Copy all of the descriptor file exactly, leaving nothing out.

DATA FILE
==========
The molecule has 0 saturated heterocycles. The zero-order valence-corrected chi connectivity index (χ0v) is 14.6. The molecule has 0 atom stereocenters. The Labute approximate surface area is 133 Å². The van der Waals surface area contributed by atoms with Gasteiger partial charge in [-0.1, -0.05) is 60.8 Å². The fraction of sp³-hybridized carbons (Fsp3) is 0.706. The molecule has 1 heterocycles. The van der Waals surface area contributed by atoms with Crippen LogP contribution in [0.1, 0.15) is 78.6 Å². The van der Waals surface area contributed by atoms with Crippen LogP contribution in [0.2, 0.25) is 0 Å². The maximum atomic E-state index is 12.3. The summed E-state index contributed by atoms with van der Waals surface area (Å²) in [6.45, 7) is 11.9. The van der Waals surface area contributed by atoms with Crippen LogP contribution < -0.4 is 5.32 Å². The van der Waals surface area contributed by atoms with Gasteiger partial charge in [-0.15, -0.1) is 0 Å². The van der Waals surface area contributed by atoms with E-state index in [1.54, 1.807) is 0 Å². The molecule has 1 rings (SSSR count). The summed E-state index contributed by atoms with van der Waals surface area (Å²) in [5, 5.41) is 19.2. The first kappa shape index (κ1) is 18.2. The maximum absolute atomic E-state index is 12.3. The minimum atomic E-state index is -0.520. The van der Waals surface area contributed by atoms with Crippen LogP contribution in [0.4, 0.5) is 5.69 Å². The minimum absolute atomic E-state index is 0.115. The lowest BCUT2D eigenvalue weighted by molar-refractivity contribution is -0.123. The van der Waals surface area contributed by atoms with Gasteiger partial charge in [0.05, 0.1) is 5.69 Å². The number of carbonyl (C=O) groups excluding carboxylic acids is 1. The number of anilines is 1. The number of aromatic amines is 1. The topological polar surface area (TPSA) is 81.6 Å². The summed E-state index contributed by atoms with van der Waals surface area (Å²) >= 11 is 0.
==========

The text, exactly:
The molecule has 0 saturated heterocycles. The zero-order valence-corrected chi connectivity index (χ0v) is 14.6. The molecule has 0 atom stereocenters. The Labute approximate surface area is 133 Å². The van der Waals surface area contributed by atoms with Gasteiger partial charge in [-0.1, -0.05) is 60.8 Å². The fraction of sp³-hybridized carbons (Fsp3) is 0.706. The molecule has 1 heterocycles. The van der Waals surface area contributed by atoms with Crippen LogP contribution in [0.1, 0.15) is 78.6 Å². The van der Waals surface area contributed by atoms with Crippen LogP contribution in [0.2, 0.25) is 0 Å². The maximum atomic E-state index is 12.3. The summed E-state index contributed by atoms with van der Waals surface area (Å²) in [6.45, 7) is 11.9. The van der Waals surface area contributed by atoms with Crippen LogP contribution < -0.4 is 5.32 Å². The van der Waals surface area contributed by atoms with Gasteiger partial charge in [-0.15, -0.1) is 0 Å². The van der Waals surface area contributed by atoms with E-state index in [1.54, 1.807) is 0 Å². The molecule has 1 rings (SSSR count). The summed E-state index contributed by atoms with van der Waals surface area (Å²) in [5, 5.41) is 19.2. The first kappa shape index (κ1) is 18.2. The maximum absolute atomic E-state index is 12.3. The minimum atomic E-state index is -0.520. The van der Waals surface area contributed by atoms with Crippen LogP contribution in [0.4, 0.5) is 5.69 Å². The minimum absolute atomic E-state index is 0.115. The lowest BCUT2D eigenvalue weighted by molar-refractivity contribution is -0.123. The van der Waals surface area contributed by atoms with Gasteiger partial charge in [0.05, 0.1) is 5.69 Å². The number of carbonyl (C=O) groups excluding carboxylic acids is 1. The number of anilines is 1. The number of aromatic amines is 1. The topological polar surface area (TPSA) is 81.6 Å². The summed E-state index contributed by atoms with van der Waals surface area (Å²) >= 11 is 0.